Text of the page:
Top Tips for Practices in Supporting Self Care:
Promoting self care is a long-term project for a practice. We suggest each practice takes one or two top tips to concentrate on first:
1. Recognise that the self-care is one of the few effective strategies for demand management in general practice
Only when all team members see the team leaders, clinical and non-clinical, valuing and actioning self-care will they recognise the need to take it up too. Self care initiatives could be part of regular meetings, incorporated into staff training and discussed at practice away-day. It is, though, important for the practice leaders to ‘walk the talk’, showing it in their everyday professional lives.
2. Agree the advice all clinicians, health care assistants and receptionists will give when asked about common self-limiting illnesses (chickenpox, flu, veruccae, headlice, vaginal itch etc) including support for self care
Getting consistency is not always easy. A practice may start with the induction of a new practice nurse or registrar, using that as a lever to get all doctors and nurses discussing the advice they will agree to give in future. Such agreements need to be written down in brief note form and be available electronically to all staff.
3. Involve the local pharmacists and community nurses in giving the same advice and support for self care; and work with the local pharmacists to ensure that their triage of common problems is similar to that in the practice
This can be very challenging if the practice’s relationships with local pharmacies and community teams are not good. However, safe high-quality care depends on good relationships and communication with these other professionals so building good links should be a medium term priority. When good relationships exist, they can be consulted and involved in agreeing the advice to give in the management of common self-limiting illnesses. e.g. Bromley by Bow Health Centre Case Study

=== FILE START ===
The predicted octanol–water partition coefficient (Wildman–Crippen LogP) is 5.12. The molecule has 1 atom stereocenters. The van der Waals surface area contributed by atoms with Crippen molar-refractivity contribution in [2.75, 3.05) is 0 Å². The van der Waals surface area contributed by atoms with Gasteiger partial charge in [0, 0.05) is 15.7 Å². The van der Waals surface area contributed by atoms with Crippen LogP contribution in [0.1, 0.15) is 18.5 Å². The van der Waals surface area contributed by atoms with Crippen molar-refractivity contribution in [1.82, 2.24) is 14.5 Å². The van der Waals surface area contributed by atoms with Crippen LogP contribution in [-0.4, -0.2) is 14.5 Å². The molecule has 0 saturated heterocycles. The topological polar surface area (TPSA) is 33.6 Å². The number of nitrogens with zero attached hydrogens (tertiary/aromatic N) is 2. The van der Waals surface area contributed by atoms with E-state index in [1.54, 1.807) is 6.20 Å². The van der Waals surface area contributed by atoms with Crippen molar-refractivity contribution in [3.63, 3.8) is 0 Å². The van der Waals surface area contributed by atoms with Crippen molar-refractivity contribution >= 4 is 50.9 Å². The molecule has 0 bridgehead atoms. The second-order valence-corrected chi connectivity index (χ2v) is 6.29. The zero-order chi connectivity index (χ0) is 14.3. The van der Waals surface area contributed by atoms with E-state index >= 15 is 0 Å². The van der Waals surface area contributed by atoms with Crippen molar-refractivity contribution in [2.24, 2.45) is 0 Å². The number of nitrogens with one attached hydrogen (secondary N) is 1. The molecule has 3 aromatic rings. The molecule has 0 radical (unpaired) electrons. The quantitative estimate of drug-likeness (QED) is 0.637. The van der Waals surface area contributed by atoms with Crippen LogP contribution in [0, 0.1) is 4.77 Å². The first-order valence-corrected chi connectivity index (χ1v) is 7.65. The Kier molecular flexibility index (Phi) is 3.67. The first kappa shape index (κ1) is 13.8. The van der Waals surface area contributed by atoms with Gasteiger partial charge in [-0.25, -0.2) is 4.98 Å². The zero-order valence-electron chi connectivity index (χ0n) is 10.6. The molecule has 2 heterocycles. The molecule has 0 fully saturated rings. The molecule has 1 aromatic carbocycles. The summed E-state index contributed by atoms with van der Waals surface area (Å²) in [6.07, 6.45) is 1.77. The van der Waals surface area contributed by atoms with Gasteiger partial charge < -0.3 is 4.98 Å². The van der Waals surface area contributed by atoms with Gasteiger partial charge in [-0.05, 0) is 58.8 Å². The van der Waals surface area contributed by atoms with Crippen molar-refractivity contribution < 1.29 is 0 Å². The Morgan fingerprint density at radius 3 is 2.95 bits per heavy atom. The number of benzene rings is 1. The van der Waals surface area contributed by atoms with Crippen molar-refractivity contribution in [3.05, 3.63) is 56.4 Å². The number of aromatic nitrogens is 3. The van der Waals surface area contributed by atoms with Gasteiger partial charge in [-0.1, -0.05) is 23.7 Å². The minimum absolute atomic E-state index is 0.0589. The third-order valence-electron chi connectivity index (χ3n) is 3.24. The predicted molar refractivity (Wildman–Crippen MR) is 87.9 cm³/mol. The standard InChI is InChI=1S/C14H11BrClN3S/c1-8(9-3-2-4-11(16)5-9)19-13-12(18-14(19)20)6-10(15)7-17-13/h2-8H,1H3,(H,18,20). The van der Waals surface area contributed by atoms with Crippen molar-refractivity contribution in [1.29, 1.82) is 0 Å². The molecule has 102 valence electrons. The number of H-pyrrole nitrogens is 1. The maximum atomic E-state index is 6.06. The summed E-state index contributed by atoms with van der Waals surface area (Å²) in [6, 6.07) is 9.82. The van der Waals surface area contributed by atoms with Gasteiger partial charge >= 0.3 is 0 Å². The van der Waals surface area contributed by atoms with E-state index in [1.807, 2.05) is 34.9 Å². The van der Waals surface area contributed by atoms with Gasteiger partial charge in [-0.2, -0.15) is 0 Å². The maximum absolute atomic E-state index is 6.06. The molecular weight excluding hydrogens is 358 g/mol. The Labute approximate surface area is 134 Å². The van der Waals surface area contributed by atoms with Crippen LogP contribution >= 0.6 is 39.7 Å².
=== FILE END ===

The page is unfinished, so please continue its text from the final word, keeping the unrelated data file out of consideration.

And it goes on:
4. Involve all doctors and nurses in a review of the practice’s policy on prescribing antibiotics, to ensure consistency, best practice and fairness – consider NICE guidance on reducing antibiotic prescribing for upper respiratory tract infections
Many practices have already done this. If patients perceive inconsistencies in prescribing of antibiotics they will play prescribers off against each other. A consistent and fair policy is understood by patients and raises their confidence in the competency of the practice.
5. Review the practice’s policy on psychologically active drugs and ‘talking therapies’ to ensure consistency, best practice and fairness
Just as consistency and fairness, based on evidence, is important for antibiotics, it applies equally to other medication such as psychotrophics, and to other interventions such as ‘talking therapies’.
6. Use reviews of long-term conditions to inform and educate the patients, their carers and their families on the aims of management, choices to make in managing their condition and responses to changes in their condition (including relapses etc)
It is often observed that the average person with diabetes spends 6 hours a year face-to-face with a health professional. It is the decisions that they make in the other 8,754 hours that will determine the quality and length of their lives. Only by helping them to make good choices, and by supporting them in making those decisions, can we really improve their outcomes. This may require advising the patient on the aims of the consultation and how to prepare, allowing time to establish the patients’ own preferences and goals, and involving other key health care workers such as nurse specialist or a social care contact.
7. Involve your patient participation group and other service users to design, plan,and get feedback on your initiatives in self care
Our PPGs are a great resource for advice, reality checks and support in improving services. When discussing self-care initiatives with your PPG, be sure to address the needs of diverse groups in your practice (Bromley by Bow Health Centre Case Study)
8. Use your website, phone messaging, emails, displays in waiting room/entrance area/consulting rooms etc. to offer high quality self-care information in your practice
All practices offer their patients information but few use their information channels to support